When a constant's value has been ignored for purposes of matching the query to other queries, the constant is replaced by ? in the pg_stat_statements display. The rest of the query text is that of the first query that had the particular queryid hash value associated with the pg_stat_statements entry.
In some cases, queries with visibly different texts might get merged into a single pg_stat_statements entry. Normally this will happen only for semantically equivalent queries, but there is a small chance of hash collisions causing unrelated queries to be merged into one entry. (This cannot happen for queries belonging to different users or databases, however.)
Since the queryid hash value is computed on the post-parse-analysis representation of the queries, the opposite is also possible: queries with identical texts might appear as separate entries, if they have different meanings as a result of factors such as different search_path settings.
Consumers of pg_stat_statements may wish to use queryid (perhaps in combination with dbid and userid) as a more stable and reliable identifier for each entry than its query text. However, it is important to understand that there are only limited guarantees around the stability of the queryid hash value. Since the identifier is derived from the post-parse-analysis tree, its value is a function of, among other things, the internal object identifiers appearing in this representation. This has some counterintuitive implications. For example, pg_stat_statements will consider two apparently-identical queries to be distinct, if they reference a table that was dropped and recreated between the executions of the two queries. The hashing process is also sensitive to differences in machine architecture and other facets of the platform. Furthermore, it is not safe to assume that queryid will be stable across major versions of PostgreSQL.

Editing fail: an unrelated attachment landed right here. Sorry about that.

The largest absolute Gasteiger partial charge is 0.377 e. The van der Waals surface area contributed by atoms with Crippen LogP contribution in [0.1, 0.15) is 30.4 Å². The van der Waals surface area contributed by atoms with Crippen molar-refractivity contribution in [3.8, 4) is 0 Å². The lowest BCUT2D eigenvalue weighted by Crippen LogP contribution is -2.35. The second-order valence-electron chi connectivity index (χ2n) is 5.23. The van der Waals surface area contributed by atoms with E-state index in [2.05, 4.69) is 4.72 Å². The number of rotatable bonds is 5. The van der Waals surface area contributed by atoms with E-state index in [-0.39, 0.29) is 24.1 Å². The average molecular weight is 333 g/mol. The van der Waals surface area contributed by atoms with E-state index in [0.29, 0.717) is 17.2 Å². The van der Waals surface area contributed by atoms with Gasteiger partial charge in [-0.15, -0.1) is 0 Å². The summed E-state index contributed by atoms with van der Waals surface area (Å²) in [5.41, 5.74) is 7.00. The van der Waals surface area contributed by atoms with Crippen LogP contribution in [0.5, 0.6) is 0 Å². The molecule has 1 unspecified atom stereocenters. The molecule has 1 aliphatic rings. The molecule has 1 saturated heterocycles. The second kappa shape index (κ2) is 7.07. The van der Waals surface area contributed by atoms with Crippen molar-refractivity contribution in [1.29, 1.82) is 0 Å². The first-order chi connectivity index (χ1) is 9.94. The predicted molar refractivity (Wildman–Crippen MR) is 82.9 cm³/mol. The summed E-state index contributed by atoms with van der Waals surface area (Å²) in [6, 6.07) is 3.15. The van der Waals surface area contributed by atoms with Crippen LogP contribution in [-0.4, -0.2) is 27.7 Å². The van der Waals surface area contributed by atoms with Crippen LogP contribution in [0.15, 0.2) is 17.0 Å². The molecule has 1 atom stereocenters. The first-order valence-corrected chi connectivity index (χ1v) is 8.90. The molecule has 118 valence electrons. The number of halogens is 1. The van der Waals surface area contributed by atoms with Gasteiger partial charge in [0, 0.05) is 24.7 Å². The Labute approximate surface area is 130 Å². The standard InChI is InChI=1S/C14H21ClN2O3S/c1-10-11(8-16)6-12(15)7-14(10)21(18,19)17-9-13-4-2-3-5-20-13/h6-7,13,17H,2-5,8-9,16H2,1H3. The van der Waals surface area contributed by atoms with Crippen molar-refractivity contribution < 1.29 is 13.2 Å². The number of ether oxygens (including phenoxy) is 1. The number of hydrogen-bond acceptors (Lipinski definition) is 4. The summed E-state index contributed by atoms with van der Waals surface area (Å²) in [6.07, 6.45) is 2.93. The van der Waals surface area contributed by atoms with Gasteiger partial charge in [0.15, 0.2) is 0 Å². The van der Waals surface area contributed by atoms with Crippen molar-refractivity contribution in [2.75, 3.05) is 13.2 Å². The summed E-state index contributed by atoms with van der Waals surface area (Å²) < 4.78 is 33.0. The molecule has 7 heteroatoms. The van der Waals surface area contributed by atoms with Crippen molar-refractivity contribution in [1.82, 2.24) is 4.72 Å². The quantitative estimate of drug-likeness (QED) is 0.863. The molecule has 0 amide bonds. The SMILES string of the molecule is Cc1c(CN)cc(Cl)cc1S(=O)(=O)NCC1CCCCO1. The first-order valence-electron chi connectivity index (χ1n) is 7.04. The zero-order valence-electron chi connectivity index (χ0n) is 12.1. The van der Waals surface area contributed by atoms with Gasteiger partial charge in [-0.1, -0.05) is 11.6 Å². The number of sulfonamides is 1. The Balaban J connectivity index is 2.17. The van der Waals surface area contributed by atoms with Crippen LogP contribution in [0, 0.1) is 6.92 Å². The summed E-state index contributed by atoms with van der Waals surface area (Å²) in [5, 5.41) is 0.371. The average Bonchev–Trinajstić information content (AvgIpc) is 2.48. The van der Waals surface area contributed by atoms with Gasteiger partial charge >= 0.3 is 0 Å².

As a rule of thumb, queryid values can be assumed to be stable and comparable only so long as the underlying server version and catalog metadata details stay exactly the same. Two servers participating in replication based on physical WAL replay can be expected to have identical queryid values for the same query. However, logical replication schemes do not promise to keep replicas identical in all relevant details, so queryid will not be a useful identifier for accumulating costs across a set of logical replicas. If in doubt, direct testing is recommended.
The representative query texts are kept in an external disk file, and do not consume shared memory. Therefore, even very lengthy query texts can be stored successfully. However, if many long query texts are accumulated, the external file might grow unmanageably large. As a recovery method if that happens, pg_stat_statements may choose to discard the query texts, whereupon all existing entries in the pg_stat_statements view will show null query fields, though the statistics associated with each queryid are preserved. If this happens, consider reducing pg_stat_statements.max to prevent recurrences.
pg_stat_statements_reset() returns void
pg_stat_statements_resetdiscards all statistics gathered so far by pg_stat_statements. By default, this function can only be executed by superusers.
pg_stat_statements(showtext boolean) returns setof record
The pg_stat_statements view is defined in terms of a function also named
pg_stat_statements. It is possible for clients to call the